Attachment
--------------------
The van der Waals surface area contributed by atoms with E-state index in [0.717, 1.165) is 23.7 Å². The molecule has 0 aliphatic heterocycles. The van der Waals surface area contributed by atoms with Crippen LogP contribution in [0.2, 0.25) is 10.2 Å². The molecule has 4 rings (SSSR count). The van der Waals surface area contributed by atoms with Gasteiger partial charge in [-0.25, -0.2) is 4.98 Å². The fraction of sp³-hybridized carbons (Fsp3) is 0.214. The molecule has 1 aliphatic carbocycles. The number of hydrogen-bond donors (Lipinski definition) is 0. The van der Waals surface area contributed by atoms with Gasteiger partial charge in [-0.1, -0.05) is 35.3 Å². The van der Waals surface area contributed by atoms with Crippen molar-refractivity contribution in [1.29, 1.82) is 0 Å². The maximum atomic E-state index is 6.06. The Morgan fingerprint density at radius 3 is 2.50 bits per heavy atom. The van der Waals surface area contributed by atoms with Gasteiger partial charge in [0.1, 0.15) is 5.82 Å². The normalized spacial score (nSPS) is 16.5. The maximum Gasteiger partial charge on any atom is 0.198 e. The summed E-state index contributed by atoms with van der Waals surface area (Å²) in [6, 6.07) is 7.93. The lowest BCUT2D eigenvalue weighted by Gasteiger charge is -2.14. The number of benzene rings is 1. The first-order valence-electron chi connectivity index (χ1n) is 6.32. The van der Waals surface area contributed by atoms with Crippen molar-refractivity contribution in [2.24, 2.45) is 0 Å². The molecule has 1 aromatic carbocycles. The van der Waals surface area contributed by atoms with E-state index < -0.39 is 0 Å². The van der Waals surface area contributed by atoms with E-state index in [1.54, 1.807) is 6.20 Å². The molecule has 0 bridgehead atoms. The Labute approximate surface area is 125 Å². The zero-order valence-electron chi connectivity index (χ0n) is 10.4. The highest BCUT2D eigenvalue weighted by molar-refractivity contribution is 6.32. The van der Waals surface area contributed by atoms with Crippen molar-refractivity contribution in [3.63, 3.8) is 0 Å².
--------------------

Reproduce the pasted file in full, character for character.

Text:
The van der Waals surface area contributed by atoms with E-state index in [0.717, 1.165) is 23.7 Å². The molecule has 0 aliphatic heterocycles. The van der Waals surface area contributed by atoms with Crippen LogP contribution in [0.2, 0.25) is 10.2 Å². The molecule has 4 rings (SSSR count). The van der Waals surface area contributed by atoms with Gasteiger partial charge in [-0.25, -0.2) is 4.98 Å². The fraction of sp³-hybridized carbons (Fsp3) is 0.214. The molecule has 1 aliphatic carbocycles. The number of hydrogen-bond donors (Lipinski definition) is 0. The van der Waals surface area contributed by atoms with Gasteiger partial charge in [-0.1, -0.05) is 35.3 Å². The van der Waals surface area contributed by atoms with Crippen molar-refractivity contribution in [1.29, 1.82) is 0 Å². The maximum atomic E-state index is 6.06. The Morgan fingerprint density at radius 3 is 2.50 bits per heavy atom. The van der Waals surface area contributed by atoms with Gasteiger partial charge in [0.1, 0.15) is 5.82 Å². The normalized spacial score (nSPS) is 16.5. The maximum Gasteiger partial charge on any atom is 0.198 e. The summed E-state index contributed by atoms with van der Waals surface area (Å²) in [6, 6.07) is 7.93. The lowest BCUT2D eigenvalue weighted by Gasteiger charge is -2.14. The number of benzene rings is 1. The first-order valence-electron chi connectivity index (χ1n) is 6.32. The van der Waals surface area contributed by atoms with Crippen molar-refractivity contribution in [2.24, 2.45) is 0 Å². The molecule has 1 aromatic carbocycles. The van der Waals surface area contributed by atoms with E-state index < -0.39 is 0 Å². The van der Waals surface area contributed by atoms with E-state index in [1.54, 1.807) is 6.20 Å². The molecule has 0 bridgehead atoms. The Labute approximate surface area is 125 Å². The zero-order valence-electron chi connectivity index (χ0n) is 10.4. The highest BCUT2D eigenvalue weighted by molar-refractivity contribution is 6.32. The van der Waals surface area contributed by atoms with Crippen molar-refractivity contribution in [3.63, 3.8) is 0 Å².